The Trump administration has sought to pressure China into addressing these grievances through a wide-ranging tariff regime that covers hundreds of billions of dollars worth of goods. Yet this has had the effect of transforming a localized issue area into an existential one. Foremost, the very public nature of the trade war makes it difficult for both Chinese and American leaders to back down. The decision to cast the battle in highly nationalistic terms threatens to make the rational act of compromise look weak to domestic audiences. Second, the all-encompassing nature of the tariffs makes it difficult to obtain the side-payments that the U.S. seeks. Matt Sheehan from MacroPolo rightly points out that this move might actually result in a pyrrhic victory where the U.S. accepts greater access to the Chinese market but fails to rectify questions about intellectual property and domestic market structures. More problematic is the fact that the longer the trade war drags on, the more it saps the goodwill that citizens on both sides of the divide. Everyday discourse has already begun to shift, with greater expression of discontent, irritation and distrust about the actions and intentions of the other side.

The choice to proceed with a costly trade war when other policy options were available has served to reinforce Chinese suspicions that the U.S. seeks to contain its rise as a great power. U.N. economists Richard Kozul-Wright and Daniel Poon note how the economic development strategy represented by MIC2025 makes perfect sense if one looks at China’s concern about what Dani Rodrik calls ‘premature industrialization’, a situation where countries turn into service economies without having gone through a proper experience of industrialization. Indeed, where China sees a need to address a crucial domestic economic issue, the U.S. sees a broader existential threat that necessitates a winner-loser dynamic.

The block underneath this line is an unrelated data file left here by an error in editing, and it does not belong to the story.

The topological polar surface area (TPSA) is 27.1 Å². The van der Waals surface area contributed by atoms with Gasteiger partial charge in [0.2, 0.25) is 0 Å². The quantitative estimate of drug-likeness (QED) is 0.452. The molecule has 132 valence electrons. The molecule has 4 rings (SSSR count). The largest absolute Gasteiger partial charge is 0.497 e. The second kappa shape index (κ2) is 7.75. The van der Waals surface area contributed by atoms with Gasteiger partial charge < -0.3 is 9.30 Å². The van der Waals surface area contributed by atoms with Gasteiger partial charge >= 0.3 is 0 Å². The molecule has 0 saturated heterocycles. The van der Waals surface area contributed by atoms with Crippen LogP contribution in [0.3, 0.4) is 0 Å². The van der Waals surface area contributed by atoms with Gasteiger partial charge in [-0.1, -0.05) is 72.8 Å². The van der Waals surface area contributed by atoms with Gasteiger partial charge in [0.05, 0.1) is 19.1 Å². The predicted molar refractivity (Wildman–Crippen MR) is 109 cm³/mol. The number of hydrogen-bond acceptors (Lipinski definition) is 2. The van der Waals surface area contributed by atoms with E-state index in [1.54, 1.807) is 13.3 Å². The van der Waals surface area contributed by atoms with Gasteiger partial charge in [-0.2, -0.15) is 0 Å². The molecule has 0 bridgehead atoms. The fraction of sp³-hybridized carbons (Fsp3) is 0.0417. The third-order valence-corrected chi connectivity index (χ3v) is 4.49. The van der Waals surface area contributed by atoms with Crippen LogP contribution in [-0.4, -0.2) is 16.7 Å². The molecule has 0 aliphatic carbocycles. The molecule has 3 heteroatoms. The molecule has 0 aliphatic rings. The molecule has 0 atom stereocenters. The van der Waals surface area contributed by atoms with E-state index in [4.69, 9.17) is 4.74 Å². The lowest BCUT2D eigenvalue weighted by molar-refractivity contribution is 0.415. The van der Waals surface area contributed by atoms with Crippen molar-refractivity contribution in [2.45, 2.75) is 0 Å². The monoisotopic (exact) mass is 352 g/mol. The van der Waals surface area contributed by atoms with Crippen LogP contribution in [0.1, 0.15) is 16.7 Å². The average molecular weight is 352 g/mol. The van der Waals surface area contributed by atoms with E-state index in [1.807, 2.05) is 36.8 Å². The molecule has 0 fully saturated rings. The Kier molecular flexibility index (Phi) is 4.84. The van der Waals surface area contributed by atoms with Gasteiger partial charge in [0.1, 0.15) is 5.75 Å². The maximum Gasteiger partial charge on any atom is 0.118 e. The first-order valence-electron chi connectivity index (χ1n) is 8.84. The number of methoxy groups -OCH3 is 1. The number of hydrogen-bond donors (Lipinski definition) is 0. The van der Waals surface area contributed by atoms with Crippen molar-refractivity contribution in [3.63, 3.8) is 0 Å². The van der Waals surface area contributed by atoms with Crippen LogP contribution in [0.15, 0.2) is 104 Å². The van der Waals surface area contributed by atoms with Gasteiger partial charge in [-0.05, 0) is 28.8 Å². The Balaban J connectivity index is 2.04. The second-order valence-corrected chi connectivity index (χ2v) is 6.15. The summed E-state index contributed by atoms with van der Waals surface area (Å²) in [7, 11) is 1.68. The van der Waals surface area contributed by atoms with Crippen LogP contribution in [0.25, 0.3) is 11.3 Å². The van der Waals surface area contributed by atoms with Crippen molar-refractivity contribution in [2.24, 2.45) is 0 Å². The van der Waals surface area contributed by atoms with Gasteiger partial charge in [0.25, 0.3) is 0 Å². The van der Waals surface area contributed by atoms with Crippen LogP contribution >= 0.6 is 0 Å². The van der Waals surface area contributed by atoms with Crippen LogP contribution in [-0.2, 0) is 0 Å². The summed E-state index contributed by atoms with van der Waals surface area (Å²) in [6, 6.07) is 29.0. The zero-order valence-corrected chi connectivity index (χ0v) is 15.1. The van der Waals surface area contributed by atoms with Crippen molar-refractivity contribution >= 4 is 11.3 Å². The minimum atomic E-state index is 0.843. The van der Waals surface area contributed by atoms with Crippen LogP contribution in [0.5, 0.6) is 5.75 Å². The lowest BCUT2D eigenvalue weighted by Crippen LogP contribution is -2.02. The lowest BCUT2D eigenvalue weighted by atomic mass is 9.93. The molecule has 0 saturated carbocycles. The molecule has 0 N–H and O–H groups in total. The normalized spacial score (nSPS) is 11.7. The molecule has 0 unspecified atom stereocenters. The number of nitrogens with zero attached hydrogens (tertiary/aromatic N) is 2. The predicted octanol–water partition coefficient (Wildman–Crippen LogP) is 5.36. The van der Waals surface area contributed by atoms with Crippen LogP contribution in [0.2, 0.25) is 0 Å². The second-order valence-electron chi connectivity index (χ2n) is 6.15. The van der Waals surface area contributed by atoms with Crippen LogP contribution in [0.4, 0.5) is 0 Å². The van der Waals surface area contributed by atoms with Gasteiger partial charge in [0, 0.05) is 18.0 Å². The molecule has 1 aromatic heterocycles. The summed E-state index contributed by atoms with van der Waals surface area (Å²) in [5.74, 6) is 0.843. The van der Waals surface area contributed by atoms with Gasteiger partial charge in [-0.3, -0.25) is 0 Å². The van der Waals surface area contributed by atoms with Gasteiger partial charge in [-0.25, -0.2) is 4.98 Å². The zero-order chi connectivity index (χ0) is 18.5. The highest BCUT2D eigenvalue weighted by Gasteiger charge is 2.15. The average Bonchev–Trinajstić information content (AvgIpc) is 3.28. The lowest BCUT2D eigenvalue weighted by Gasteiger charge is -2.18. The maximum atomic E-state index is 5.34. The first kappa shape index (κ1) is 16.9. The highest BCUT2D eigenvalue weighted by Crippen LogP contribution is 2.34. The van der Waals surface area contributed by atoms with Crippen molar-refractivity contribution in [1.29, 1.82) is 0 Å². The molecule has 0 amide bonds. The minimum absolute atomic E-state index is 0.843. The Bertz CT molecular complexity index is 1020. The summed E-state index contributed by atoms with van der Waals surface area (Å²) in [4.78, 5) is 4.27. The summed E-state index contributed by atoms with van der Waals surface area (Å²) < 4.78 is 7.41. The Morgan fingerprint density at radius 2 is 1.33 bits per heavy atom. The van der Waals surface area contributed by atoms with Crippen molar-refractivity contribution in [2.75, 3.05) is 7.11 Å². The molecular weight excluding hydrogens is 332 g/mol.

Initial signs are that these tit-for-tat moves risk hindering meaningful opportunities for win-win cooperation by circumscribing them under the ever-expanding category of ‘national security’. The U.S.’s two-pronged response involves reducing exposure of sensitive technologies to China and actively blocking acquisitions with the intent of slowing the rate of China’s technological development. In this regard, the Committee on Foreign Investment in the U.S. (CFIUS) has been the tool of choice for both the Obama and Trump administrations. Its constant use, while generally prudent thus far, risks creating an environment where all economic interaction becomes drawn into a national security debate. This risk is particularly salient when one considers that 33% of the Chinese economy consists of state-owned enterprises and that private firms have to acknowledge overarching state prerogatives in their decision-making processes.

One such manifestation of this misdiagnosis is the DIUx report on Chinese venture capital (VC) investment. In identifying Chinese VCs as a potential threat, the report not only limits access to capital for U.S. firms, but as Sheehan argues, also locks the US out of increasingly global innovation networks. Beyond the economic sphere, recent anxieties about the threat China poses to national security has resulted in ill-advised policy discussions to tighten visa restrictions on Chinese students.